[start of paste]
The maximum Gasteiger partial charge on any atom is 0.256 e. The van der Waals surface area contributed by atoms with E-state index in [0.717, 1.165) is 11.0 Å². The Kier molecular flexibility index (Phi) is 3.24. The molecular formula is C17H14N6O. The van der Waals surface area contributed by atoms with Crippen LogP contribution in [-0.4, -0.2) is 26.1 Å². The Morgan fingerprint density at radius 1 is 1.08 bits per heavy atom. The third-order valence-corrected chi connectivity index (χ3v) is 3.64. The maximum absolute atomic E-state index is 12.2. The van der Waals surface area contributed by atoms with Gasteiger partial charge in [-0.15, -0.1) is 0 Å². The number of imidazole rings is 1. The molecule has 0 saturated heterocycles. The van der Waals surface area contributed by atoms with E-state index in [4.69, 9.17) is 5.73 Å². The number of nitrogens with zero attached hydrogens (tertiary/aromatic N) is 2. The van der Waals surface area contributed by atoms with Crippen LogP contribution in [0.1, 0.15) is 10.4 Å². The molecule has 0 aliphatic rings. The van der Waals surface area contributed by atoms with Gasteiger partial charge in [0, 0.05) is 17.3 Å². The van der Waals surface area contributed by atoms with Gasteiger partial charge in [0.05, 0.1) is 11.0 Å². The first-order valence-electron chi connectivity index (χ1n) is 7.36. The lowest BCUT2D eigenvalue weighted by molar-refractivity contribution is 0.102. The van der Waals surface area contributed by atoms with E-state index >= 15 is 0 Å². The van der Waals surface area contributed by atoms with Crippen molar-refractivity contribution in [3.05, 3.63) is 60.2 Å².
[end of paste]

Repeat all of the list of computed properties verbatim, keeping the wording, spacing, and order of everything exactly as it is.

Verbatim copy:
The maximum Gasteiger partial charge on any atom is 0.256 e. The van der Waals surface area contributed by atoms with E-state index in [0.717, 1.165) is 11.0 Å². The Kier molecular flexibility index (Phi) is 3.24. The molecular formula is C17H14N6O. The van der Waals surface area contributed by atoms with Crippen LogP contribution in [-0.4, -0.2) is 26.1 Å². The Morgan fingerprint density at radius 1 is 1.08 bits per heavy atom. The third-order valence-corrected chi connectivity index (χ3v) is 3.64. The maximum absolute atomic E-state index is 12.2. The van der Waals surface area contributed by atoms with Gasteiger partial charge in [-0.15, -0.1) is 0 Å². The number of imidazole rings is 1. The molecule has 0 saturated heterocycles. The van der Waals surface area contributed by atoms with E-state index in [4.69, 9.17) is 5.73 Å². The number of nitrogens with zero attached hydrogens (tertiary/aromatic N) is 2. The van der Waals surface area contributed by atoms with Crippen LogP contribution in [0.1, 0.15) is 10.4 Å². The molecule has 0 aliphatic rings. The van der Waals surface area contributed by atoms with Gasteiger partial charge in [0, 0.05) is 17.3 Å². The van der Waals surface area contributed by atoms with Gasteiger partial charge in [0.05, 0.1) is 11.0 Å². The first-order valence-electron chi connectivity index (χ1n) is 7.36. The lowest BCUT2D eigenvalue weighted by molar-refractivity contribution is 0.102. The van der Waals surface area contributed by atoms with E-state index >= 15 is 0 Å². The van der Waals surface area contributed by atoms with Crippen molar-refractivity contribution in [3.05, 3.63) is 60.2 Å².